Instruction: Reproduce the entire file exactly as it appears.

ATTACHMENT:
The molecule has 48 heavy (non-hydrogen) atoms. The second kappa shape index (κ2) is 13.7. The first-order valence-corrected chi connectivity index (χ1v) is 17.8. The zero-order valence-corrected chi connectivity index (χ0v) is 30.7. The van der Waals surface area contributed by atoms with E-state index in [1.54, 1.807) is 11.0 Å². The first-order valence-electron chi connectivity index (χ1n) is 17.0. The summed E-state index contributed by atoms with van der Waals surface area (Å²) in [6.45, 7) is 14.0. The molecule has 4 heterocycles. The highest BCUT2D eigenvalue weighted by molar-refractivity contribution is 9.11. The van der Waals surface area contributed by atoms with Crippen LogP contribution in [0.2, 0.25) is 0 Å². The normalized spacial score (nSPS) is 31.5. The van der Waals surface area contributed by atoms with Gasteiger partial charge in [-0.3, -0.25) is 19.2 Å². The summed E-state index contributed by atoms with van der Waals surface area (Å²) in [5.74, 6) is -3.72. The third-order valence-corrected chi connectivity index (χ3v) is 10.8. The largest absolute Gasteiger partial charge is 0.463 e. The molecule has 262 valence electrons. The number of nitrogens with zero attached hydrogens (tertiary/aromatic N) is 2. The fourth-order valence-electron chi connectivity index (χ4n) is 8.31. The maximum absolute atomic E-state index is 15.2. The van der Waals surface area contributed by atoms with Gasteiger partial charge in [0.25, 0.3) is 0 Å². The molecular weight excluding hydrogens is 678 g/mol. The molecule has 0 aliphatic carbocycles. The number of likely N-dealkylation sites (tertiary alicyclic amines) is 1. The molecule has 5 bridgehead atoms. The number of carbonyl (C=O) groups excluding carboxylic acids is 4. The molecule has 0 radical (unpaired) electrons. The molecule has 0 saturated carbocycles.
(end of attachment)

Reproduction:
The molecule has 48 heavy (non-hydrogen) atoms. The second kappa shape index (κ2) is 13.7. The first-order valence-corrected chi connectivity index (χ1v) is 17.8. The zero-order valence-corrected chi connectivity index (χ0v) is 30.7. The van der Waals surface area contributed by atoms with E-state index in [1.54, 1.807) is 11.0 Å². The first-order valence-electron chi connectivity index (χ1n) is 17.0. The summed E-state index contributed by atoms with van der Waals surface area (Å²) in [6.45, 7) is 14.0. The molecule has 4 heterocycles. The highest BCUT2D eigenvalue weighted by molar-refractivity contribution is 9.11. The van der Waals surface area contributed by atoms with Crippen LogP contribution in [0.2, 0.25) is 0 Å². The normalized spacial score (nSPS) is 31.5. The van der Waals surface area contributed by atoms with Gasteiger partial charge in [-0.3, -0.25) is 19.2 Å². The summed E-state index contributed by atoms with van der Waals surface area (Å²) in [5.74, 6) is -3.72. The third-order valence-corrected chi connectivity index (χ3v) is 10.8. The largest absolute Gasteiger partial charge is 0.463 e. The molecule has 262 valence electrons. The number of nitrogens with zero attached hydrogens (tertiary/aromatic N) is 2. The fourth-order valence-electron chi connectivity index (χ4n) is 8.31. The maximum absolute atomic E-state index is 15.2. The van der Waals surface area contributed by atoms with Gasteiger partial charge in [0.25, 0.3) is 0 Å². The molecular weight excluding hydrogens is 678 g/mol. The molecule has 0 aliphatic carbocycles. The number of likely N-dealkylation sites (tertiary alicyclic amines) is 1. The molecule has 5 bridgehead atoms. The number of carbonyl (C=O) groups excluding carboxylic acids is 4. The molecule has 0 radical (unpaired) electrons. The molecule has 0 saturated carbocycles.